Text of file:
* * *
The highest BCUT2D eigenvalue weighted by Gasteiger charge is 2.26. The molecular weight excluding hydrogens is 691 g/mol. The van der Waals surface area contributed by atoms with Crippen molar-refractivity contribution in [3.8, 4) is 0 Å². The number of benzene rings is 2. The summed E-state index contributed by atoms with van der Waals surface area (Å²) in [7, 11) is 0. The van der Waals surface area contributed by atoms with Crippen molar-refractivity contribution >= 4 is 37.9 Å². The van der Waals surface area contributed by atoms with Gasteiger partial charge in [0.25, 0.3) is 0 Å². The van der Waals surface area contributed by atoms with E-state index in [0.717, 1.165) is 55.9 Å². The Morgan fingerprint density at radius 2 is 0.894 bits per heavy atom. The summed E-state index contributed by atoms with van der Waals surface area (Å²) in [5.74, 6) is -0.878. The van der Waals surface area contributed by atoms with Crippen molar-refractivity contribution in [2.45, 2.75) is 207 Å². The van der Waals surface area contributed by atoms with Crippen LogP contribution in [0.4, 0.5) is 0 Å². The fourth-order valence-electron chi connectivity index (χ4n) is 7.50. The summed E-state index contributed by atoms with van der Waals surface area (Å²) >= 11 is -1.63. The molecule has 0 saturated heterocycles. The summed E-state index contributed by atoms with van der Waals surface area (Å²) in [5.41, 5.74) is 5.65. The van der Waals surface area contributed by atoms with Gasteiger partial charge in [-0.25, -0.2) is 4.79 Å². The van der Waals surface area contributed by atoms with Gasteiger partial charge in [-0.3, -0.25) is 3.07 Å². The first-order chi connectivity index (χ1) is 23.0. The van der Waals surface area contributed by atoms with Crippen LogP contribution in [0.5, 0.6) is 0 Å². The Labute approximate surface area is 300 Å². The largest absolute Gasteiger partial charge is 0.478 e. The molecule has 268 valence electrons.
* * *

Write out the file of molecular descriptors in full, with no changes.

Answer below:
The highest BCUT2D eigenvalue weighted by Gasteiger charge is 2.26. The molecular weight excluding hydrogens is 691 g/mol. The van der Waals surface area contributed by atoms with Crippen molar-refractivity contribution in [3.8, 4) is 0 Å². The number of benzene rings is 2. The summed E-state index contributed by atoms with van der Waals surface area (Å²) in [7, 11) is 0. The van der Waals surface area contributed by atoms with Crippen molar-refractivity contribution >= 4 is 37.9 Å². The van der Waals surface area contributed by atoms with Gasteiger partial charge in [0.25, 0.3) is 0 Å². The van der Waals surface area contributed by atoms with E-state index in [0.717, 1.165) is 55.9 Å². The Morgan fingerprint density at radius 2 is 0.894 bits per heavy atom. The summed E-state index contributed by atoms with van der Waals surface area (Å²) in [5.74, 6) is -0.878. The van der Waals surface area contributed by atoms with Crippen molar-refractivity contribution in [2.45, 2.75) is 207 Å². The van der Waals surface area contributed by atoms with Crippen LogP contribution in [0.4, 0.5) is 0 Å². The fourth-order valence-electron chi connectivity index (χ4n) is 7.50. The summed E-state index contributed by atoms with van der Waals surface area (Å²) >= 11 is -1.63. The molecule has 0 saturated heterocycles. The summed E-state index contributed by atoms with van der Waals surface area (Å²) in [5.41, 5.74) is 5.65. The van der Waals surface area contributed by atoms with Gasteiger partial charge in [-0.25, -0.2) is 4.79 Å². The van der Waals surface area contributed by atoms with Gasteiger partial charge in [-0.3, -0.25) is 3.07 Å². The first-order chi connectivity index (χ1) is 23.0. The van der Waals surface area contributed by atoms with Crippen LogP contribution in [0.5, 0.6) is 0 Å². The Labute approximate surface area is 300 Å². The largest absolute Gasteiger partial charge is 0.478 e. The molecule has 268 valence electrons.